Based on the data provided by IATA, the increasing levels of passenger traffic, lower fuel costs and higher efficiency have been the causes for better than expected financial performance in 2013. The upward trend should continue into 2014 when airlines are expected to return a net profit of $19.7B, which would make 2014 the strongest year ever in terms of net profit. However, with the demand for MRO on the rise, airlines are still struggling with profitability and new measures are needed to stem the tide.
Although the signs of economic recovery are obvious, many airlines are still operating at a loss and are taking radical steps to cut costs and increase profits. For instance, in the end of 2013 Qantas declared that it would axe at least 1000 jobs and trim the pay of its CEO, Alan Joyce, and its board as it tries to achieve cost savings of $2 billion over the next three years. In the US, United Airlines announced its plans to reduce costs by $2 billion annually, and increase its revenue by $700 million. In the meantime, Flybe, a British low-cost regional airline, has been planning to close six bases as part of its cost-cutting plan to save $139 million over the next few years. However, airlines must find other ways to claw back the cash if they are to survive. The good news is there are still areas where considerable savings can be made – most notably - MRO and data management.
Meanwhile, TeamSAI reports that globally the aviation MRO market in 2014 is expected to reach $57.7B and grow to $86.8B by 2024. At the same time, according to FL Technics, MRO may normally account for up to 20% of an airline’s operating costs. Thus, a well-chosen MRO can really help airlines to lower their cost bases by optimising the MRO structure and maintenance schedules of the fleet. That is so because various MRO-related software can provide considerable money savings to differently structured providers: as the number of aircraft being used around the globe increases, the need for efficient MRO systems and cutting edge information technology is paramount. “As a result, since 2008, the amount of MRO software vendors serving airlines, MRO facilities and OEMs has more than doubled, growing from around 20 to more than 50,” comments Andrius Norkevicius, the COO of FL Technics Engineering.
Appropriate maintenance management software solutions can help airlines to optimize all kinds of processes in order to reduce costs and maximize the availability of the fleet. As a result, airlines can plan for their material requirements which means that they can reduce their consumable and rotable stock levels, identify surplus and avoid keeping the aircraft on ground. Generally, the most up-to-date technology saves airlines time and money, easing the daily business by allowing the use of mobile devices and browsing of manuals instead of using paper-based documents while commissioning with handhelds and computerised diagnostic systems. Properly maintained and archived technical records is yet another area where additional savings can be achieved.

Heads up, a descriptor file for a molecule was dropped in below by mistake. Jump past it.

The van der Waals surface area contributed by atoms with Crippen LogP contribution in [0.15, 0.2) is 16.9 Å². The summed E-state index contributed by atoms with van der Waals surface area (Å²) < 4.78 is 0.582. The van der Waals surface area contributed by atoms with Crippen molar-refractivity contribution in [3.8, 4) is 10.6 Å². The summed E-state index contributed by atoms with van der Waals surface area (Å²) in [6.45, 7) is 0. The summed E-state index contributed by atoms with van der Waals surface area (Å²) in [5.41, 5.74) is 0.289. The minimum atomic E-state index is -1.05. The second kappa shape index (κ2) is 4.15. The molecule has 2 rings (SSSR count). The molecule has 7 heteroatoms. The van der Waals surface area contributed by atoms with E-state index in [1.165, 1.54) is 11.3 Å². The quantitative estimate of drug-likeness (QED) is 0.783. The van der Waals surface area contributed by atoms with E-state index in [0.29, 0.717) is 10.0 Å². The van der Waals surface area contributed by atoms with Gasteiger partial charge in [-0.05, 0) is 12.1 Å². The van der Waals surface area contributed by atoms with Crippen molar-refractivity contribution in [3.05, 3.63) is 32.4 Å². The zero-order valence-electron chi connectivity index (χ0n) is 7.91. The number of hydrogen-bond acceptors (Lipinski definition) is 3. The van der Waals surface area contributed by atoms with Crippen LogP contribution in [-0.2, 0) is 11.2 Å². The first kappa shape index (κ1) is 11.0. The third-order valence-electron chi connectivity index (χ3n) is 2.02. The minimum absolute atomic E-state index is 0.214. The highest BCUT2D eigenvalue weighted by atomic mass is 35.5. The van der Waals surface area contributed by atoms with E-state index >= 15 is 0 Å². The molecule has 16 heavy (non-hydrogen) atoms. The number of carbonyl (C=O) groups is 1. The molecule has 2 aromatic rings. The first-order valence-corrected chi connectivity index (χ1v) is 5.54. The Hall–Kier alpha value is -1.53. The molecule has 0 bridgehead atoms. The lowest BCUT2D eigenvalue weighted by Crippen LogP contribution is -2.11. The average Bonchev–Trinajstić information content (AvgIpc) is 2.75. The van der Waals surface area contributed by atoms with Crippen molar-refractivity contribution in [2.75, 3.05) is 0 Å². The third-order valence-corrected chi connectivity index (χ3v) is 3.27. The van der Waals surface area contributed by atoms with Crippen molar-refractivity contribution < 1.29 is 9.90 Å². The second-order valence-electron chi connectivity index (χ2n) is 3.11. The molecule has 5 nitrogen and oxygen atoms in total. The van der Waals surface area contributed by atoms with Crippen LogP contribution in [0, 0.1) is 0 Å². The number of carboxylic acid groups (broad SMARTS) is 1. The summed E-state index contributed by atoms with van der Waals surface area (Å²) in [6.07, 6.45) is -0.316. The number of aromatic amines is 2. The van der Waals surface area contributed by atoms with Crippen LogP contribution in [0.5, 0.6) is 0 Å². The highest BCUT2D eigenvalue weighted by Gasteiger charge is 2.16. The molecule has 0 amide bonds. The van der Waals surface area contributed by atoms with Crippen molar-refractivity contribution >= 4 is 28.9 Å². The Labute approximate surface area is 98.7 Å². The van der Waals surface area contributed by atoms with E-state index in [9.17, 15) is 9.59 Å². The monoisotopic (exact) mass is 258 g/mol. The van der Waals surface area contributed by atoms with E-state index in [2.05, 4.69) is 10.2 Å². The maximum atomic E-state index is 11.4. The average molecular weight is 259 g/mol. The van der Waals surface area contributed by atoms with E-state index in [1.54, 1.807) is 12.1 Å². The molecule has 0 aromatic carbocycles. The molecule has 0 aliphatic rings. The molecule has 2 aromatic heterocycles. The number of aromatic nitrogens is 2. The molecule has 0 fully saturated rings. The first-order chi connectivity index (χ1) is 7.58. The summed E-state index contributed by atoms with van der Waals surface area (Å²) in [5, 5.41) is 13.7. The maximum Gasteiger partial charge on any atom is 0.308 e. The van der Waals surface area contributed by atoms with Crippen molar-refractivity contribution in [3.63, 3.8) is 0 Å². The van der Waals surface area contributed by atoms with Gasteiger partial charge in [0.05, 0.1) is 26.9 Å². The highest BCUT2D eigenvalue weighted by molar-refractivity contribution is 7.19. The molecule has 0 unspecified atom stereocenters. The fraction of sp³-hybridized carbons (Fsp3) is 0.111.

“There is a strong economic case against sticking to paper-based documentation and reluctance to keep records digitalized and up to date. This becomes fully obvious when the time comes to return the aircraft to its lessor. Ultimately, what we’re talking about is the difference between 3 weeks and 4 months' work,” shares Andrius Norkevicius. “For example, it is a common situation if staff is spending up to a week looking for EASA Form 1s associated with its components. However, digitalizing the records allows to find the records in a few minutes. Moreover, the records burned on a DVD are equivalent to a few dozens of three-drawer filing cabinets, so opting for digital solutions definitely saves money on storage while also offering a better access in case of the need for an extensive search.
Traditionally, the process involves a technical representative of the owner going through boxes and boxes of documents in the facilities of airlines. With the newly available IT solutions an airline can not only give the owner's representative access to the documents wherever he may be in the world, but also enable him to audit the records and approve them, or otherwise, in the program interface.
FL Technics estimates that the savings generated from having the option to process the records in advance can top $571 000 due to less man-hours required during the audits. “This is also true when trying to sell an aircraft. There have been cases when an aircraft was placed on the market to go for a couple of millions but ended up being scrapped after an audit had found too many missing or improperly cleared records. Thus, while there is still no single solution for increasing airline profitability, the market is offering an increasing amount of approaches in terms of the ability to optimize the maintenance-related data. One thing is clear, though, it is a perfect starting point for many of the industry players,” says Andrius Norkevicius, the COO of FL Technics Engineering.